One of a series on the real “cor,” or heart, of all good teaching.
No, no one is perfect, especially not in elementary and middle school. Learning counts on that fact. New learning requires risk-taking and mistake-making over and over again. This is the stuff of adventures and discoveries … in the pages of a book and in the lens of a magnifying glass.
Why do so many children learn how to fold an 8 ½” by 11” piece of paper over and over again until it takes flight? What do they learn through this repetitive behavior? Why do children draw and paint the same flower or face or kitten again and again, skip the same rope over and over, repeat the same rhymes, sing the same songs?
Such are the links in learning from one schema to another in the developing brain. Practice of any kind honors mistakes and growth and leads to a stronger mind and heart, willing to take on more challenges, to value achievement of all kinds, and learning the right amount of risk: One pull up at a time, the next move on the balance beam, the next page of writing, trying out a chapter book.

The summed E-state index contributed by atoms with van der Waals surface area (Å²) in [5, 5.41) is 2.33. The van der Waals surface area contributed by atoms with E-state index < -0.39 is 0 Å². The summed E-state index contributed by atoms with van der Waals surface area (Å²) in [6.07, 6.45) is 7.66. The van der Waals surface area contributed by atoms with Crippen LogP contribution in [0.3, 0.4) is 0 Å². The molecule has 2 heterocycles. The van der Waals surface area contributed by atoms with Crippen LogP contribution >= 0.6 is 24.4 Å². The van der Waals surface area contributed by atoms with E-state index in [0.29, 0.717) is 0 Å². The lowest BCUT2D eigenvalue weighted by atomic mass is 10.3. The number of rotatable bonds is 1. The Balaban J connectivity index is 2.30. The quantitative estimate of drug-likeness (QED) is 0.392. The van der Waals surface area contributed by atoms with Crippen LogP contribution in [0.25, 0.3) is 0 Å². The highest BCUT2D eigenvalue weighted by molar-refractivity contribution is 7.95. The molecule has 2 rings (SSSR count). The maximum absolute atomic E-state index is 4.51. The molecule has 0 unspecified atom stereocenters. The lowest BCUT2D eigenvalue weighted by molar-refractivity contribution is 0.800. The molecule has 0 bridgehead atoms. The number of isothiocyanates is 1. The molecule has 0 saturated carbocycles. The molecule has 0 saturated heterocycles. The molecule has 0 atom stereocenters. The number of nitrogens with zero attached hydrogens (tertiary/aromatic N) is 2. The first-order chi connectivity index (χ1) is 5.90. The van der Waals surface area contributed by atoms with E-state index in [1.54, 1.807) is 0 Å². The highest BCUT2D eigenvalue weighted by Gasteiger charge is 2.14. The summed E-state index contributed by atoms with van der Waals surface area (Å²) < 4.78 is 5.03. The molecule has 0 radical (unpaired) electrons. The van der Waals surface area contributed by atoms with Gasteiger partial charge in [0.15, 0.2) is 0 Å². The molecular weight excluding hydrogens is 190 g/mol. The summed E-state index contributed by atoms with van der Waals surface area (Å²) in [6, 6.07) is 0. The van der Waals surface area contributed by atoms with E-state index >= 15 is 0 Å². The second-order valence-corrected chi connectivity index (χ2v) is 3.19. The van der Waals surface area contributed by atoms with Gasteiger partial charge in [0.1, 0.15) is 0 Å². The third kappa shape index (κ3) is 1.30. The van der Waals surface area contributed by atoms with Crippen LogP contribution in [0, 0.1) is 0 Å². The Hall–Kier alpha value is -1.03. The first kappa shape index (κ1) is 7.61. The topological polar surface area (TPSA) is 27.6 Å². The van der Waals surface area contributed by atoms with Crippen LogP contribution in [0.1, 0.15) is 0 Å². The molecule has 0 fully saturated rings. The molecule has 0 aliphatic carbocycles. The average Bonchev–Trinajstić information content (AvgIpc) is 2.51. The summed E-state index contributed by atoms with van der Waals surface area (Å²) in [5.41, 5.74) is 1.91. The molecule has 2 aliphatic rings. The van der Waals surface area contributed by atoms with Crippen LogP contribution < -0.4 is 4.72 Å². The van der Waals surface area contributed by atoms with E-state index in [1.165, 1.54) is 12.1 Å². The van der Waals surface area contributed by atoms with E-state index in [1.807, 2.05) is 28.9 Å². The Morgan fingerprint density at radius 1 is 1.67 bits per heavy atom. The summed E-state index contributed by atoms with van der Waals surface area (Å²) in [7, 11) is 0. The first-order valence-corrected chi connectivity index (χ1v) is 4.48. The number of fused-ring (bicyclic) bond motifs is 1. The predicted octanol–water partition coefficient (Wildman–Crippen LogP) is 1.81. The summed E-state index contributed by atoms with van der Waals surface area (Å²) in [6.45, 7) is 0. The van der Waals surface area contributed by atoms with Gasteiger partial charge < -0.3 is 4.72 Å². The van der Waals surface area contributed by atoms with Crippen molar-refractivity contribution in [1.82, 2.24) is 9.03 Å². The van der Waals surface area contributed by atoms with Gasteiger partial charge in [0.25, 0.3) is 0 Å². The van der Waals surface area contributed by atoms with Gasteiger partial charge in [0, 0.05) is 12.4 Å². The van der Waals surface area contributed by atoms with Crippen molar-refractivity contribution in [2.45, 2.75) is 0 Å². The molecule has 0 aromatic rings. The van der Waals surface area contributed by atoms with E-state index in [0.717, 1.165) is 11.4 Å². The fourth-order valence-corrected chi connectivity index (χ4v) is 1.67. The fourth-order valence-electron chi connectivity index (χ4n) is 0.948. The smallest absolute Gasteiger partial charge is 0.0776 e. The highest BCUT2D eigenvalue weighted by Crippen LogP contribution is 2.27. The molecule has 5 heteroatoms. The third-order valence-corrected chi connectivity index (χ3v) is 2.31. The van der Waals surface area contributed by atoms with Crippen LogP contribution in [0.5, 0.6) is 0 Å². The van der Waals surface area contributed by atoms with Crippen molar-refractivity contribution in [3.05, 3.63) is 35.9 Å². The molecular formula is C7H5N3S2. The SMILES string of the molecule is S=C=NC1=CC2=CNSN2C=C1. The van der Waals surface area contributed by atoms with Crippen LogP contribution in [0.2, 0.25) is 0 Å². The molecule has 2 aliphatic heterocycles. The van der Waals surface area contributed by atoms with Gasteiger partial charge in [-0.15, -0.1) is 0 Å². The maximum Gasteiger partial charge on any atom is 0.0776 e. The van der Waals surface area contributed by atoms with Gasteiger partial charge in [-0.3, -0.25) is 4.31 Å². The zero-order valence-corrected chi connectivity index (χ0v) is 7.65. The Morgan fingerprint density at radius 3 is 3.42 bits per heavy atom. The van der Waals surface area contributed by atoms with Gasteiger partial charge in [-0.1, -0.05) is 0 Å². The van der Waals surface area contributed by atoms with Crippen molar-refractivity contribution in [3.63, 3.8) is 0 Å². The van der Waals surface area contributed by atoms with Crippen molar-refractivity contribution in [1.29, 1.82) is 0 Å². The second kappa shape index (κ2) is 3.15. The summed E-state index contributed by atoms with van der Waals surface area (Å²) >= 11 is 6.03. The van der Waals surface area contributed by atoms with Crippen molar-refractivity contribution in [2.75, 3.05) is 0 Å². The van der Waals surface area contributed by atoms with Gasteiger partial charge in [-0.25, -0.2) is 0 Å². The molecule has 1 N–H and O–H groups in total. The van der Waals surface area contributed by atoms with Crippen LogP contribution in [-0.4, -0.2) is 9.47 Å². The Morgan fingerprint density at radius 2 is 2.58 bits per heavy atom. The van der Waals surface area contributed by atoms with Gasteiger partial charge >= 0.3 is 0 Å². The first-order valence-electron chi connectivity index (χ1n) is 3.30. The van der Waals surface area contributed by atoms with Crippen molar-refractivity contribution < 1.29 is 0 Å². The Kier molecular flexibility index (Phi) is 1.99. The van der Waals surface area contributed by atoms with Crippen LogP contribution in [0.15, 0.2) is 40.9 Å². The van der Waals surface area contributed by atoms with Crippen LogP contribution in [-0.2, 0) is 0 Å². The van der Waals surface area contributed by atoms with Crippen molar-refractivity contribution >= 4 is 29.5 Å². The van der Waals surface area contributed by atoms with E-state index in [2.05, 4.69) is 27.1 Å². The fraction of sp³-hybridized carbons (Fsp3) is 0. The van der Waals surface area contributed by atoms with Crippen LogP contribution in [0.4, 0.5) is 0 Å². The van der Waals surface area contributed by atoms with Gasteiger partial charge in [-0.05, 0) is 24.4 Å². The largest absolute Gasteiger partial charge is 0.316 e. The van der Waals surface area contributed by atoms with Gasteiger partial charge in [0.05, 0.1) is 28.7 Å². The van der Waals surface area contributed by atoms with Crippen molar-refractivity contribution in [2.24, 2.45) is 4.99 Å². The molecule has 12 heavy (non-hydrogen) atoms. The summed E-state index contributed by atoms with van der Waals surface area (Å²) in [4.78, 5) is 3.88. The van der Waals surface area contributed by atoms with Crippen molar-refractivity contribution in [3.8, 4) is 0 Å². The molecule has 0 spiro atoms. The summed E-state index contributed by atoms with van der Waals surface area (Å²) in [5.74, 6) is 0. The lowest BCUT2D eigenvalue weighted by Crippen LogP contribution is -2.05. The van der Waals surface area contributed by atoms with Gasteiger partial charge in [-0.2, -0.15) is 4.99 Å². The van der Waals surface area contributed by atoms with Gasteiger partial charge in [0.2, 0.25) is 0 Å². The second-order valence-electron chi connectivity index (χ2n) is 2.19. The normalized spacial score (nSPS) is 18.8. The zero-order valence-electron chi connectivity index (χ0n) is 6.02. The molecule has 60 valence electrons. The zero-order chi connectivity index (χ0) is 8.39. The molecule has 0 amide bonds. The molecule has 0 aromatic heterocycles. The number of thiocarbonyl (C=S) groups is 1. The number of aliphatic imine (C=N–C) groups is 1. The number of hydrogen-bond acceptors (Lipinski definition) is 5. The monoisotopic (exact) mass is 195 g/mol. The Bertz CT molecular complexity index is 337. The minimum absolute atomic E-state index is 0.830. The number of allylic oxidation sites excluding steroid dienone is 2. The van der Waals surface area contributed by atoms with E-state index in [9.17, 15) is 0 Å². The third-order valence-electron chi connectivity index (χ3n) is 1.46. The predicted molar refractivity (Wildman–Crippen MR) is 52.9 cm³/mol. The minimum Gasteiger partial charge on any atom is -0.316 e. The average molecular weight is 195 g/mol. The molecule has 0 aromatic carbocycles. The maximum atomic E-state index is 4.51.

How will the child’s capacity to embrace the idea of practicing fit in an era of prescribed standards and external expectations? Will there be room for “habits of the heart” as well as of the head?
In a truly engaged classroom, practice work should be displayed—, not just the best work. Daily practice in writing and vocabulary development, math facts, drawing, and reading out loud create the foundation for learning more complex content and the capacity to represent what has been learned in meaningful ways.
As an adult learner, what daily practice enhances the work you do, adds joy and spaciousness to your life? Strengthens your persistence and makes you confident it’s OK not to be perfect? How can you pass on that knowledge to those you teach?
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